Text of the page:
Why do Japanese eat KFC for Christmas? | A close look at Japan

"A Close Look at Japan" is a column set up by Chen Yaoshi, a writer living in Japan, in the interface news, telling about Japanese business and culture.
People in northern China eat jiaozi on the winter solstice, while Japanese eat KFC on Christmas. Trying to eat KFC on Christmas Eve is like trying to eat Haidilao at seven o’clock in the evening, because there are long queues at the gates of KFC, and no one has provided free tea, watermelon and manicure services.
However, even if you can’t get in line, there are ways. Many families will choose to go to the store or order a family bucket online to eat at home. After all, Christmas Eve should be spent with their families. Figures provided by the American fast food industry show that from December 20 to 25, 2018, KFC stores in Japan earned about 63 million US dollars, and Christmas Eve was a crazy night for KFC, with sales usually four or five times that of usual.
This phenomenon is a bit ridiculous. When I first spent Christmas in Japan, I was shocked by the long queue at the gate of KFC-KFC is called fast food for China people, and it is generally favored by couples of children and college students. Why did KFC become a Christmas dinner in Japan? Is it because the Japanese can’t afford to eat turkey and take KFC to deal with it?
In fact, it is not because the Japanese can’t afford to eat turkey, but because there is no turkey in Japan. In 1970, the first KFC in Japan opened, and the business was bleak. At that time, Japan’s economy had developed at a high speed, and KFC, which provided standardized and high-quality services, did not attract the attention of Japanese consumers.
But the Japanese like to celebrate Christmas. In the long time and space, this festival from the west has been widely accepted by the Japanese. In fact, the concept of Christmas spread to Japan during the Meiji Restoration. In 1892, Masaoka Shiki, a master of Japanese literature in Meiji period, wrote that "after Laba is a noisy Christmas". Just like what we said, "Don’t be greedy for children, it’s the year after Laba".
Although in the following years, whether Christmas should be celebrated has aroused widespread discussion in society, the theory of the opponents is very clear: Japan is not a Christian country, so why should it be celebrated? How should Japan’s own traditions be preserved?
However, Yanagita Kunio, the father of Japanese folklore, thinks that Christmas is just a traditional winter night activity in the East, covered with western pop elements … and the East has a tradition of celebrating the winter solstice night since ancient times. ….
It means that everyone is happy, so why be so serious? The Japanese people don’t care so much, and happiness is the most important thing. They soon enjoyed the fun of Christmas. Since around the 1910 s, Santa Claus, Christmas concerts and dances have come in droves, and major commercial organizations have tried their best to carry out various discounts and promotions. The whole December was immersed in a cheerful atmosphere.
Back to KFC. Before and after Christmas in 1974, KFC played a brainwashing slogan: "Of course, we must eat KFC at Christmas." I didn’t expect this strategy to be a great success.
It is said that this idea came to the manager of KFC in his dream at that time. After waking up, he quickly took a notebook and wrote it down. In addition to this slogan, he also suggested that KFC should launch Christmas package barrels during Christmas to attract consumers.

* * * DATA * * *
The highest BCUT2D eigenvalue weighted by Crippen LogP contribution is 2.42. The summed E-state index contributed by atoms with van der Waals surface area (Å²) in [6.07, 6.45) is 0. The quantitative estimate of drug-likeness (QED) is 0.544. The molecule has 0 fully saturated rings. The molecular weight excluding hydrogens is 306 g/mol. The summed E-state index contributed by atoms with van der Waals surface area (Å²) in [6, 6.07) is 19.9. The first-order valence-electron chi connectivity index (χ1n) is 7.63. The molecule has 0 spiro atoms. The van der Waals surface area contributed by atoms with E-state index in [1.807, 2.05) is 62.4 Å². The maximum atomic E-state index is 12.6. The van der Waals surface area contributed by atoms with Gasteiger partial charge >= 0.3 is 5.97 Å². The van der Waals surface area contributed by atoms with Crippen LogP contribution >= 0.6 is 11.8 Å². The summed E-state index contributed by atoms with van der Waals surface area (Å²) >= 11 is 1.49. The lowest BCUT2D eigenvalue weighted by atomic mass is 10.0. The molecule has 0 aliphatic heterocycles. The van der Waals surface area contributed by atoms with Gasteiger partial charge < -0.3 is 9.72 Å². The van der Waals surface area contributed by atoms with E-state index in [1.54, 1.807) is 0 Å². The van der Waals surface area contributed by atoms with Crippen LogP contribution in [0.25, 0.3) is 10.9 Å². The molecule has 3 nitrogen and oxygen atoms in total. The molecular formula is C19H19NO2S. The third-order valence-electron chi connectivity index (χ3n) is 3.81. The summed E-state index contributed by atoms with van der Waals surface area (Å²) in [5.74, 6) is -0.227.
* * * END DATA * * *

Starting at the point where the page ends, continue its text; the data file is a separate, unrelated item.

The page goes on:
It is said that another reason is that several westerners living in Japan complained that they didn’t have a turkey dinner in Japan at Christmas, and the manager had a brainwave. So, buddy, come and have a KFC dinner. Anyway, it’s all chickens.
Since then, it has become a tradition to eat KFC in Japan for Christmas. In fact, there is commercial significance behind this. Although the Japanese have a long history of Christmas, they have not formed a unique culture, and what to eat at Christmas has always been a blank in the market. For example, it is a habit and custom to have a family reunion dinner and watch the Spring Festival Gala in China during the Spring Festival. But what to eat at Christmas, the Japanese have never had a fixed habit. Until KFC’s marketing strategy changed this situation.
Moreover, KFC in Japan later strengthened its Christmas significance. They said that KFC’s grandfather looked like Santa Claus … So more Japanese chose to see this KFC grandfather who looked like Santa Claus at Christmas.
Besides eating KFC, if you happen to be in Tokyo, it is definitely a big loss not to see the brightly lit city on Christmas Eve. Whether it is a commercial block or a small park, this day will be shrouded in gorgeous lights containing whimsy and creativity. The images of reindeer, Christmas tree and Santa Claus will be displayed in various forms, and the trees on the roadside will also be lit by various colors of lights.
A few years ago, on Christmas Eve, I walked alone in Marunouchi Street in Tokyo, and was deeply moved by the romance at night. It is said that more than 200 trees on this 1.2-kilometer-long road are lit with shining lights, and there are about 930,000 light bulbs here to illuminate my Little Paradise.
In fact, we don’t have to be too critical of the festivals that emerge from time to time today. The background of their existence may be the planning of businesses, such as shopping, eating and having fun. But what about this? The important thing is, if real life makes you feel bored, what’s wrong with having fun in a festive atmosphere?
(Note: This article only represents the author’s personal views. Editor’s mailbox: zhoujing@jiemian.com)